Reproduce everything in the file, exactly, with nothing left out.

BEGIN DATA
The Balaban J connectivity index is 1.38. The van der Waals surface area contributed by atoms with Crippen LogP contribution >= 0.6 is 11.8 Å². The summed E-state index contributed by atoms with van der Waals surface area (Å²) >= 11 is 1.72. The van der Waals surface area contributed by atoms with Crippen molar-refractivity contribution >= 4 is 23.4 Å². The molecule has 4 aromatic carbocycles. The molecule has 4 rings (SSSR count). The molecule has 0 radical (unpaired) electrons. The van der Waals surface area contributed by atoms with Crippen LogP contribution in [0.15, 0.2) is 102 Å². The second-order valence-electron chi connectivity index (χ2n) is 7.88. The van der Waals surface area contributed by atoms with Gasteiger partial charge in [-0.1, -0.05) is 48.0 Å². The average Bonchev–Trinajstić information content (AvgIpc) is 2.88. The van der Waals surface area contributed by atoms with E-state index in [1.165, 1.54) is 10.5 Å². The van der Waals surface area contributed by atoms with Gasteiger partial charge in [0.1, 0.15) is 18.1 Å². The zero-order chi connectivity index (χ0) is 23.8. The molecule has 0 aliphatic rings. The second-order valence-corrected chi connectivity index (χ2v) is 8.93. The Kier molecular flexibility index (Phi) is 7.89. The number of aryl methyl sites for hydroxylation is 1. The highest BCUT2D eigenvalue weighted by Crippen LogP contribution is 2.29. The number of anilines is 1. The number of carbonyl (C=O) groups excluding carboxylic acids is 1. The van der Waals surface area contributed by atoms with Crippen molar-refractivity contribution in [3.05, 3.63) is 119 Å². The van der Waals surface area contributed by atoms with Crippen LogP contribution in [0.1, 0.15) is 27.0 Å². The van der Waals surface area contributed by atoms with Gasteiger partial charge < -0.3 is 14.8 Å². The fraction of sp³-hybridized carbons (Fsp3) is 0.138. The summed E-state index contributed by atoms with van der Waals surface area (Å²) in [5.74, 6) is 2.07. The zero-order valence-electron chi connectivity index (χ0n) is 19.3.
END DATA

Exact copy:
The Balaban J connectivity index is 1.38. The van der Waals surface area contributed by atoms with Crippen LogP contribution >= 0.6 is 11.8 Å². The summed E-state index contributed by atoms with van der Waals surface area (Å²) >= 11 is 1.72. The van der Waals surface area contributed by atoms with Crippen molar-refractivity contribution >= 4 is 23.4 Å². The molecule has 4 aromatic carbocycles. The molecule has 4 rings (SSSR count). The molecule has 0 radical (unpaired) electrons. The van der Waals surface area contributed by atoms with Crippen LogP contribution in [0.15, 0.2) is 102 Å². The second-order valence-electron chi connectivity index (χ2n) is 7.88. The van der Waals surface area contributed by atoms with Gasteiger partial charge in [-0.1, -0.05) is 48.0 Å². The average Bonchev–Trinajstić information content (AvgIpc) is 2.88. The van der Waals surface area contributed by atoms with E-state index in [1.165, 1.54) is 10.5 Å². The van der Waals surface area contributed by atoms with Gasteiger partial charge in [0.1, 0.15) is 18.1 Å². The zero-order chi connectivity index (χ0) is 23.8. The molecule has 0 aliphatic rings. The second-order valence-corrected chi connectivity index (χ2v) is 8.93. The Kier molecular flexibility index (Phi) is 7.89. The number of aryl methyl sites for hydroxylation is 1. The highest BCUT2D eigenvalue weighted by Crippen LogP contribution is 2.29. The number of anilines is 1. The number of carbonyl (C=O) groups excluding carboxylic acids is 1. The van der Waals surface area contributed by atoms with Crippen molar-refractivity contribution in [3.05, 3.63) is 119 Å². The van der Waals surface area contributed by atoms with Crippen LogP contribution in [0.1, 0.15) is 27.0 Å². The van der Waals surface area contributed by atoms with Gasteiger partial charge < -0.3 is 14.8 Å². The fraction of sp³-hybridized carbons (Fsp3) is 0.138. The summed E-state index contributed by atoms with van der Waals surface area (Å²) in [5.74, 6) is 2.07. The zero-order valence-electron chi connectivity index (χ0n) is 19.3.